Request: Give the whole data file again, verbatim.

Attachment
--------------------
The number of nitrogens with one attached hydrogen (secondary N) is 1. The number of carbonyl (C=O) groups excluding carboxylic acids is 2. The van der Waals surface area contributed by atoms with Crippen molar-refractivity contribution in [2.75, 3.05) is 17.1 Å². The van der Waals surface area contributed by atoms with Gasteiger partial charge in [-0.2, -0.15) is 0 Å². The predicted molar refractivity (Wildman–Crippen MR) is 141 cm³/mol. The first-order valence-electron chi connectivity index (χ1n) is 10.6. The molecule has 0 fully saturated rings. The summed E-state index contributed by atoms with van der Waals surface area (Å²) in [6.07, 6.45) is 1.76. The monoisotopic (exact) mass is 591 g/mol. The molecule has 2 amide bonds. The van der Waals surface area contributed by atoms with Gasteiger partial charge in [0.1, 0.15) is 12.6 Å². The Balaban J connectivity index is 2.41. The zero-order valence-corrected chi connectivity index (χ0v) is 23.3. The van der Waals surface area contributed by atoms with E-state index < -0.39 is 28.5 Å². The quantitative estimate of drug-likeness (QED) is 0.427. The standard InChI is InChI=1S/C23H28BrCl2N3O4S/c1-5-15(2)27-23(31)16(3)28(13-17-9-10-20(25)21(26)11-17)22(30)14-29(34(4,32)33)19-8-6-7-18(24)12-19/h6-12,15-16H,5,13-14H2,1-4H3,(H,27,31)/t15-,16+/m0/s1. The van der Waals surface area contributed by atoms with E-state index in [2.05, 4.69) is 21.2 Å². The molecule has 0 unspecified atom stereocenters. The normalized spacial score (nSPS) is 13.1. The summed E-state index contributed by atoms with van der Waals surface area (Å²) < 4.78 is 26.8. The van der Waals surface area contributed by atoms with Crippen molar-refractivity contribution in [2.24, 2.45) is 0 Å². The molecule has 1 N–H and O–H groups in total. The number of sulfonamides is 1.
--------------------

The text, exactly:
The number of nitrogens with one attached hydrogen (secondary N) is 1. The number of carbonyl (C=O) groups excluding carboxylic acids is 2. The van der Waals surface area contributed by atoms with Crippen molar-refractivity contribution in [2.75, 3.05) is 17.1 Å². The van der Waals surface area contributed by atoms with Gasteiger partial charge in [-0.2, -0.15) is 0 Å². The predicted molar refractivity (Wildman–Crippen MR) is 141 cm³/mol. The first-order valence-electron chi connectivity index (χ1n) is 10.6. The molecule has 0 fully saturated rings. The summed E-state index contributed by atoms with van der Waals surface area (Å²) in [6.07, 6.45) is 1.76. The monoisotopic (exact) mass is 591 g/mol. The molecule has 2 amide bonds. The van der Waals surface area contributed by atoms with Gasteiger partial charge in [0.1, 0.15) is 12.6 Å². The Balaban J connectivity index is 2.41. The zero-order valence-corrected chi connectivity index (χ0v) is 23.3. The van der Waals surface area contributed by atoms with E-state index < -0.39 is 28.5 Å². The quantitative estimate of drug-likeness (QED) is 0.427. The standard InChI is InChI=1S/C23H28BrCl2N3O4S/c1-5-15(2)27-23(31)16(3)28(13-17-9-10-20(25)21(26)11-17)22(30)14-29(34(4,32)33)19-8-6-7-18(24)12-19/h6-12,15-16H,5,13-14H2,1-4H3,(H,27,31)/t15-,16+/m0/s1. The van der Waals surface area contributed by atoms with E-state index in [2.05, 4.69) is 21.2 Å². The molecule has 0 unspecified atom stereocenters. The normalized spacial score (nSPS) is 13.1. The summed E-state index contributed by atoms with van der Waals surface area (Å²) < 4.78 is 26.8. The van der Waals surface area contributed by atoms with Crippen molar-refractivity contribution in [2.24, 2.45) is 0 Å². The molecule has 1 N–H and O–H groups in total. The number of sulfonamides is 1.